Natalie says: “This one has good vibes and good stripes. But I’m a sucker for a nice stripe.”
2. Los Angeles Angels
It’s a nod to the board culture of Orange County: Surf and skate. Southern California also has great kitsch. And these pull that altogether. I would not have expected that from a franchise where everything feels forced (see the rock formation in center field) and which once turned a classic logo into something you’d find in a Disney cartoon. And not a particularly entertaining one.
Natalie says: “This has the potential for a cool vintage look but it falls a little flat. I need some Angel wings or something.”
3. San Francisco Giants
Giants fans didn’t like ‘em. Orange looked too much like something you’d find on a street barricade. And the hats are, well, a choice. But I love the Golden Gate bridge detail on the sleeves and the fog creeping up the “G” on the chest. As ESPN said, this one “feels more timeless” than many of the City Connect jerseys. Think that’s why these are the top three on my list: They don’t feel temporary and gimmicky. Feel like they could stand the test of time.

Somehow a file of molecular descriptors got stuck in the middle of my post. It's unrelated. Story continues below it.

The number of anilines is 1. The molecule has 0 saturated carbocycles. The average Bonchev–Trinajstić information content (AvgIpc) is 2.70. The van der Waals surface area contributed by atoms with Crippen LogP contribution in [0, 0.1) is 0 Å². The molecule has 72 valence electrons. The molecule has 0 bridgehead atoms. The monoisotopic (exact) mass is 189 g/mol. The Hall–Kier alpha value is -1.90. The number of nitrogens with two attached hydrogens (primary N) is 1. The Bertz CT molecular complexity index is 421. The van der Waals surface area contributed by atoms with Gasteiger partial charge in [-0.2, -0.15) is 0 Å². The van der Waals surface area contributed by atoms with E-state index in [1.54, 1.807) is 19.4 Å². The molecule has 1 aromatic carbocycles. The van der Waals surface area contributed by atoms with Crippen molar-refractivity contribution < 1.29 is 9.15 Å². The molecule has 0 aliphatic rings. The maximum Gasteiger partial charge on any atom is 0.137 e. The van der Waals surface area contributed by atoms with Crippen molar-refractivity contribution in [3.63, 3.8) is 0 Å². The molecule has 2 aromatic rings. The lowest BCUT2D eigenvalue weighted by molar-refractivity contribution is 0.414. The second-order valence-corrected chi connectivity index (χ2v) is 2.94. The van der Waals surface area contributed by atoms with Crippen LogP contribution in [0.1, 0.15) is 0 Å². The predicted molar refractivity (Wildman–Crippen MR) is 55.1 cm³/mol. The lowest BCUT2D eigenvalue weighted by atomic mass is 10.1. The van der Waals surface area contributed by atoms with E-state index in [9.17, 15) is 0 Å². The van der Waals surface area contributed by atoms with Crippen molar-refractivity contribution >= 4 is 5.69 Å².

Natalie says: “I’m confused why the designs are so delicate on this one. Shouldn’t a giant be bold and in your face?”
4. Atlanta Braves
— MLB (@MLB) March 27, 2023
A modern update to a classic.
The mid-70s Braves were the teams I first loved. They didn’t win but hit lots of homers and had Hank Aaron. So anything that throws back to that time, as the geometric shapes on the sleeves do, is good with me.
Also like “The A” logo on the breastplate as it’s a nod to Atlanta’s hip-hop community. These are much better nicknames than “Hotlanta” (cringe). The 715 inscribed on the collar is a nod to the greatest sports moment in Atlanta history, because it went beyond sports.
If anything, it just bears too much of a resemblance to the mid-70s uniforms. If that’s a criticism.
Natalie says: “The big A has potential, but the sleeves get too geometric for my tastes. I say commit to the retro more bravely – pun intended.”
5. Washington Nationals